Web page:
In Latin America, abortion access is expanding. Why is the U.S. moving in the opposite direction?
For abortion rights advocates in the U.S., Latin America has long been a cautionary example:
“The people dying from the abortion ban in El Salvador? They’re women whose doctors are afraid to operate on an ectopic pregnancy,” law professor Michelle Oberman says.
“They’re women whose doctors are afraid to treat their breast cancer with chemotherapy. The single biggest cause of maternal death? It’s suicide by a pregnant teenager.”
But now, it’s the United States that’s restricting abortion access.
Meanwhile, in Latin America, attitudes about legalizing access to abortion have been expanding.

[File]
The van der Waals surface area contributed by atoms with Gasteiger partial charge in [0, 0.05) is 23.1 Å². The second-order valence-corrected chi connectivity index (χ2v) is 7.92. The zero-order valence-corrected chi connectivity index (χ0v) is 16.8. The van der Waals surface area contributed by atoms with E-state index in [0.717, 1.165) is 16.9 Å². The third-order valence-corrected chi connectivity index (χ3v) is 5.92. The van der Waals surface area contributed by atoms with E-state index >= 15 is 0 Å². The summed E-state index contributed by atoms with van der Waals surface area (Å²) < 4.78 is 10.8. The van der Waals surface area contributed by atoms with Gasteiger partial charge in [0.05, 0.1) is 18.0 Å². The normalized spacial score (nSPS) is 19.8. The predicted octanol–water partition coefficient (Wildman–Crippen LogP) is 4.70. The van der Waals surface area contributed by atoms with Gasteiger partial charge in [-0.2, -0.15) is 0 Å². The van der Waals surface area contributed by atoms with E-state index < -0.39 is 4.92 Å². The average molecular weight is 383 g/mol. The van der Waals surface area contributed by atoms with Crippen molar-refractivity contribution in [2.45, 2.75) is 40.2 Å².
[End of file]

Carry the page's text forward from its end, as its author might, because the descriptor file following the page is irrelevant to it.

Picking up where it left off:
“You can see the change of attitudes towards this public opinion,” Cora Fernandez Anderson, a political scientist, says. “It just only took two more years and then abortion is legalized.”
Today, On Point: The U.S. moving in one direction, much of the world in another. We talk about why.
Cora Fernandez Anderson, assistant professor of comparative politics at Mount Holyoke College. Contributor to Ms. Magazine, where she covers the reproductive rights debate in Latin America. (@CoraFernandezA1)
Journal of Law and the Biosciences: “What Will and Won’t Happen When Abortion is Banned” – “For the past 50 years, abortion opponents have fought for the power to ban abortion without little attention to how things might change when they won.”
Ms. Magazine: “Chile Becomes First Country in the Americas To Protect Abortion Rights in Its Constitution” — “With the recent inclusion of abortion rights in the Chilean Constitution, a first of its kind in the hemisphere, the growth of Latin American feminisms is seemingly unstoppable.”
This article was originally published on WBUR.org.
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